Great Moor Infant School

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About Great Moor Infant School

Name Great Moor Infant School
Ofsted Inspections
Co Headship Mrs Yvonne Dobson
Address Southwood Road, Great Moor, Stockport, SK2 7DG
Phone Number 01614830242
Phase Primary
Type Community school
Age Range 3-7
Religious Character Does not apply
Gender Mixed
Number of Pupils 275
Local Authority Stockport
Highlights from Latest Inspection

What is it like to attend this school?

Pupils, including children in the early years, benefit from a stronger education than they did at the time of the previous inspection. They achieve well due to an improved curriculum and the school's high expectations for their academic success.

Pupils live up to the renewed school values.

These help pupils to make sensible choices and to treat each other with care and respect. Pupils benefit from positive, nurturing relationships with staff. They know that staff will listen to them and offer help if they have any worries.

This makes the school a happy and safe place to be. Pupils said that they enjoy coming to school.

Pupils behave well in and aroun...d the school.

They are keen to learn. Children in the early years follow the routines that staff teach. This helps them to understand how to take turns and share equipment.

This creates a harmonious environment.

Pupils enjoy the range of clubs that they can attend, such as Spanish and singing. They contribute to the life of the school through their leadership responsibilities.

This is particularly true for pupils in Year 2 who can become librarians and lunchtime monitors.

What does the school do well and what does it need to do better?

The school has designed a curriculum that inspires its pupils to learn well. The knowledge that pupils should acquire has been identified.

This knowledge is carefully ordered starting from the early years and continuing to Year 2.

Teachers value the training opportunities that they receive to deepen their understanding of how to teach the curriculum effectively. Their subject knowledge is strong, and they introduce new learning clearly.

Teachers provide opportunities for pupils to revisit their prior learning. This helps pupils to build up their knowledge securely. Teachers regularly check pupils' understanding in lessons and they address any misconceptions.

Typically, pupils achieve well.

The school identifies the needs of pupils with special educational needs and/or disabilities (SEND) quickly. These pupils receive the support that they need to be fully involved in school life.

However, at times, teachers do not adjust their delivery of the curriculum well enough to help pupils with SEND learn all that they should.

The school has prioritised the reading curriculum. In the early years, children experience a range of stories and rhymes.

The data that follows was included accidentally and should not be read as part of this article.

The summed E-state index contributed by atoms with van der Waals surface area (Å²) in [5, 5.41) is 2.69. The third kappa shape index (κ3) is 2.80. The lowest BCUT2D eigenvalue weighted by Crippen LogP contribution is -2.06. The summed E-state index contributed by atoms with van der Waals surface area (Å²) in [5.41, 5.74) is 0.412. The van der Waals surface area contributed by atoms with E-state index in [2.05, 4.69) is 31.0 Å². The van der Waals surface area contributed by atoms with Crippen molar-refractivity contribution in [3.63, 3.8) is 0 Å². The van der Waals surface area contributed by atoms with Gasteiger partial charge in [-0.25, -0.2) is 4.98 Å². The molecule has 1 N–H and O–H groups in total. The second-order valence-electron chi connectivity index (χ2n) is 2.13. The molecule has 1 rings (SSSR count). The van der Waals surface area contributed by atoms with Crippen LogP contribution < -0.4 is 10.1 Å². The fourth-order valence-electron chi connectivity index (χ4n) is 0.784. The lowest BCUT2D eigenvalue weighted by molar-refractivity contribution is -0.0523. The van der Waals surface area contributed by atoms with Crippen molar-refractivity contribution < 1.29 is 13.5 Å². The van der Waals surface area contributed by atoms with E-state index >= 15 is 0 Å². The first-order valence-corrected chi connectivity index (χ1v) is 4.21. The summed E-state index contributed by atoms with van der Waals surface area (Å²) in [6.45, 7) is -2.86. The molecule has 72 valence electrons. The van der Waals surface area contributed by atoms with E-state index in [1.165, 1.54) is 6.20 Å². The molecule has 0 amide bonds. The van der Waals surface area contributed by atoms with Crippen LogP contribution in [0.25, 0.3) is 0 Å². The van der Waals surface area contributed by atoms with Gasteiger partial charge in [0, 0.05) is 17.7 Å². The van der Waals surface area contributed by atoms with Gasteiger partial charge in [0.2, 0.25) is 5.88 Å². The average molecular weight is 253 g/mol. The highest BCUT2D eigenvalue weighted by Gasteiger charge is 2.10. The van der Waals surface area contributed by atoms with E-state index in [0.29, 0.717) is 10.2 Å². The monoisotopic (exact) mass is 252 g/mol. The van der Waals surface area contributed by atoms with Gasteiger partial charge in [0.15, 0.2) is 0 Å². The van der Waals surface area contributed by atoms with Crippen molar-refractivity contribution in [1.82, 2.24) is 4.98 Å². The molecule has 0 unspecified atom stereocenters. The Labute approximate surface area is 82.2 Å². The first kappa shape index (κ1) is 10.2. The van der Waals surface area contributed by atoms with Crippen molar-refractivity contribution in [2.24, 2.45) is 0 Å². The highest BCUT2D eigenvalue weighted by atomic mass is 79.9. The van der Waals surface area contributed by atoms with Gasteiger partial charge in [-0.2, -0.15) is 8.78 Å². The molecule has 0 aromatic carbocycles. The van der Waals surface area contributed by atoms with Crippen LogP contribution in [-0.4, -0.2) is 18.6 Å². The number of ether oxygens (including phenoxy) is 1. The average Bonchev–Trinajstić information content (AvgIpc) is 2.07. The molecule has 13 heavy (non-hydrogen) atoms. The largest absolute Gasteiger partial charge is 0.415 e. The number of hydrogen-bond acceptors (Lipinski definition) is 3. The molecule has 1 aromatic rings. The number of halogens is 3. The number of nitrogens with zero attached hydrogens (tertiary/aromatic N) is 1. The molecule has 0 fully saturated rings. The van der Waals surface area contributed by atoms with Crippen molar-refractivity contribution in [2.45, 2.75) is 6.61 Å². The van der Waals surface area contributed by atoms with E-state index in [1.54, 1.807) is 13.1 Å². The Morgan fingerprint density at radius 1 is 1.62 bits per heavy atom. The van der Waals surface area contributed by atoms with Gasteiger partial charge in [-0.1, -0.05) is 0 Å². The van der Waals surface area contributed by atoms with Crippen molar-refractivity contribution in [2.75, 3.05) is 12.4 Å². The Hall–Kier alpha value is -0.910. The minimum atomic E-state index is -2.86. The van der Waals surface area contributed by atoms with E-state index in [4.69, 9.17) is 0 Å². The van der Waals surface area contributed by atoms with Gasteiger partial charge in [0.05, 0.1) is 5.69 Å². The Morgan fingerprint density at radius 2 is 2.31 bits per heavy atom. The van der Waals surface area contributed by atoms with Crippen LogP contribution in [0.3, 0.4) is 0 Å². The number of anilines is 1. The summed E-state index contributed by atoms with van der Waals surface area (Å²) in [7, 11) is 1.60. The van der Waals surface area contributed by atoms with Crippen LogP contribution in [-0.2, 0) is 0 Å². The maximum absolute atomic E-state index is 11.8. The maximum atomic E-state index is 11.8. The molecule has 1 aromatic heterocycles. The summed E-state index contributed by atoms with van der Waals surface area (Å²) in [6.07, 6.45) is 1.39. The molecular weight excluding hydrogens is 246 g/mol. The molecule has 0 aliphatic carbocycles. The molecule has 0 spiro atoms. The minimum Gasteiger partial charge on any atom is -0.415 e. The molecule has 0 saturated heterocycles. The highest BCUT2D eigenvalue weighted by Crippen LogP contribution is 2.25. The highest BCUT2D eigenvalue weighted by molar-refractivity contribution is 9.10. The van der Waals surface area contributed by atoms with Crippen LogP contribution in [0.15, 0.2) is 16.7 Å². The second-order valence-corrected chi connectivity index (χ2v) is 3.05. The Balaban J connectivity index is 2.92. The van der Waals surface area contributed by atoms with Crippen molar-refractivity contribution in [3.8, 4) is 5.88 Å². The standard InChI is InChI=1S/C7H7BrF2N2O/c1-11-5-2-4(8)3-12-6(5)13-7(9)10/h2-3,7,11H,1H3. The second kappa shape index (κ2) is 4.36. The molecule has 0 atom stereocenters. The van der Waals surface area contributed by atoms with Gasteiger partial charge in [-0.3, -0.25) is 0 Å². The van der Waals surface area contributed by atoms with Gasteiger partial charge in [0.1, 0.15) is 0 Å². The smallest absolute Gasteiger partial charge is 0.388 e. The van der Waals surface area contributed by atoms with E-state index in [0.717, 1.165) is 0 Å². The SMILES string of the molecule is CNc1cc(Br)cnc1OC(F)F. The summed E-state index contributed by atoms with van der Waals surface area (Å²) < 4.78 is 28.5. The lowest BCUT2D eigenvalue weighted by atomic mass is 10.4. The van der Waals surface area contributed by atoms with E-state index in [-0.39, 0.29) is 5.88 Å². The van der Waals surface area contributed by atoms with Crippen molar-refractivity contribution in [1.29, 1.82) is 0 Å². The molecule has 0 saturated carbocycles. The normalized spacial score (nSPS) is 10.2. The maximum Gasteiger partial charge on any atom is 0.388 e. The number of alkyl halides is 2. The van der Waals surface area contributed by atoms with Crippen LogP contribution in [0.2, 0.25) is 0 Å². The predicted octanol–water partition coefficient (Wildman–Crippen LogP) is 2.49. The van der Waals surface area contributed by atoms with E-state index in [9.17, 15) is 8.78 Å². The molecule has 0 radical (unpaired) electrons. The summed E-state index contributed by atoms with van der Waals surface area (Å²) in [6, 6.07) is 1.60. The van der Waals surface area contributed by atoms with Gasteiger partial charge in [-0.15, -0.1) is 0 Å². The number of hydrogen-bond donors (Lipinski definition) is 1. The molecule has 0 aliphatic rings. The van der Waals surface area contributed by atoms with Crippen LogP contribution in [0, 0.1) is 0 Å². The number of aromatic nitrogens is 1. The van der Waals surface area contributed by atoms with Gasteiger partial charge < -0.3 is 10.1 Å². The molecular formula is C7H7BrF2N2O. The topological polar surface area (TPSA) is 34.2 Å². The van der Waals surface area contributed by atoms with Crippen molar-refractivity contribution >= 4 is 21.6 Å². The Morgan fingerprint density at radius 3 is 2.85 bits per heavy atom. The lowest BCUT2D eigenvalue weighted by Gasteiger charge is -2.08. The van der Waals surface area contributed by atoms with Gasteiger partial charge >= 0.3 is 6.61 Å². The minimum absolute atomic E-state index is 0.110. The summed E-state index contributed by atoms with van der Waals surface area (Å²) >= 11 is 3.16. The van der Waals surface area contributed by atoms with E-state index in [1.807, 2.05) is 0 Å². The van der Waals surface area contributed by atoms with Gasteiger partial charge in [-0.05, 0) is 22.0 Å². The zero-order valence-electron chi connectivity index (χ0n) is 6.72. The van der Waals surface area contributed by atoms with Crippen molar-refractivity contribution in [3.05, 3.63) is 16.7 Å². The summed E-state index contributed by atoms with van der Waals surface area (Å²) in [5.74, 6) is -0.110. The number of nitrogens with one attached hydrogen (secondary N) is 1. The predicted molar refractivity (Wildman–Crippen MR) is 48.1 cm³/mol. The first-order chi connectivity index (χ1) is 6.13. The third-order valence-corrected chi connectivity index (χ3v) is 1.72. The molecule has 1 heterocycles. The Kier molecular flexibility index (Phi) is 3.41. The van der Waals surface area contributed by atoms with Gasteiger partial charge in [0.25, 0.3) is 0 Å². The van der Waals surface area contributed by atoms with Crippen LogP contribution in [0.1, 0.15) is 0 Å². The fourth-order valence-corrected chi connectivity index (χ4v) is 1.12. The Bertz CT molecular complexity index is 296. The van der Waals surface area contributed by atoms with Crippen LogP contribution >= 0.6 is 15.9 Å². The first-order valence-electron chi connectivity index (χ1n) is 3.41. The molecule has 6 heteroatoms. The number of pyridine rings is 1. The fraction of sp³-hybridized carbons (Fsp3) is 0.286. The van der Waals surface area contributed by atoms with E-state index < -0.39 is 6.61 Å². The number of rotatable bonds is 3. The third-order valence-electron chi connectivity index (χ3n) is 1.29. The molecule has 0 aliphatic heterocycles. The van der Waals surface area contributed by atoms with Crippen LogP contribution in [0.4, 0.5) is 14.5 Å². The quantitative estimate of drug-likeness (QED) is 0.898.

They are encouraged to explore and find out about the world around them. Staff encourage children to talk and extend their vocabulary. Highly trained staff teach the phonics programme well.

Reading books are carefully matched to the sounds that children in the early years and pupils in key stage 1 know. Pupils at risk of not keeping up with the phonics programme are identified quickly. They receive timely support to develop their reading knowledge.

Most pupils become fluent and confident readers by the time they leave Year 2.Children in the early years settle into school life smoothly. They quickly learn how to behave and how to treat others.

Pupils in key stage 1 build on this strong start. They work hard in lessons and conduct themselves well around the school. Pupils are very welcoming to visitors.

The school has a sharp focus on pupils' attendance. It ensures that pupils and their families understand the importance of attending school regularly. The school takes swift and effective action to ensure that parents and carers receive the support that they need to improve their children's attendance.

In the early years, children's personal development is fostered well. Rich opportunities, including trips and visitors to school, help children in the Nursery and Reception classes to find out about the world around them. Recent improvements in key stage 1 mean that pupils in Years 1 and 2 can build on this strong start.

For example, pupils can access a broader range of clubs that meet their interests. Pupils also gain an age-appropriate understanding of fundamental British values. However, pupils in key stage 1 do not have access to the same wealth of experiences outside of school that they enjoyed when they were in the early years.

At times, this limits their knowledge of the wider world.

Governors fulfil their statutory duties well. They have contributed to the school's improvement.

Although there have been many changes since the previous inspection, the school has remained mindful of staff's well-being. Their workload has been considered carefully when introducing change.


The arrangements for safeguarding are effective.

What does the school need to do to improve?

(Information for the school and appropriate authority)

• In a few subjects, teachers do not adapt the delivery of the curriculum well enough to meet the needs of pupils with SEND. This hinders the progress of this group through the curriculum. The school should ensure that staff are suitably equipped to design learning that enables pupils with SEND to learn all that they should.

• There are fewer opportunities for pupils to experience life beyond the classroom in key stage 1 than there are in the early years. At times, this limits older pupils from deepening their knowledge of the wider world. The school should ensure that pupils have greater opportunities to enhance their understanding of the world around them.

Also at this postcode
Great Moor Junior School

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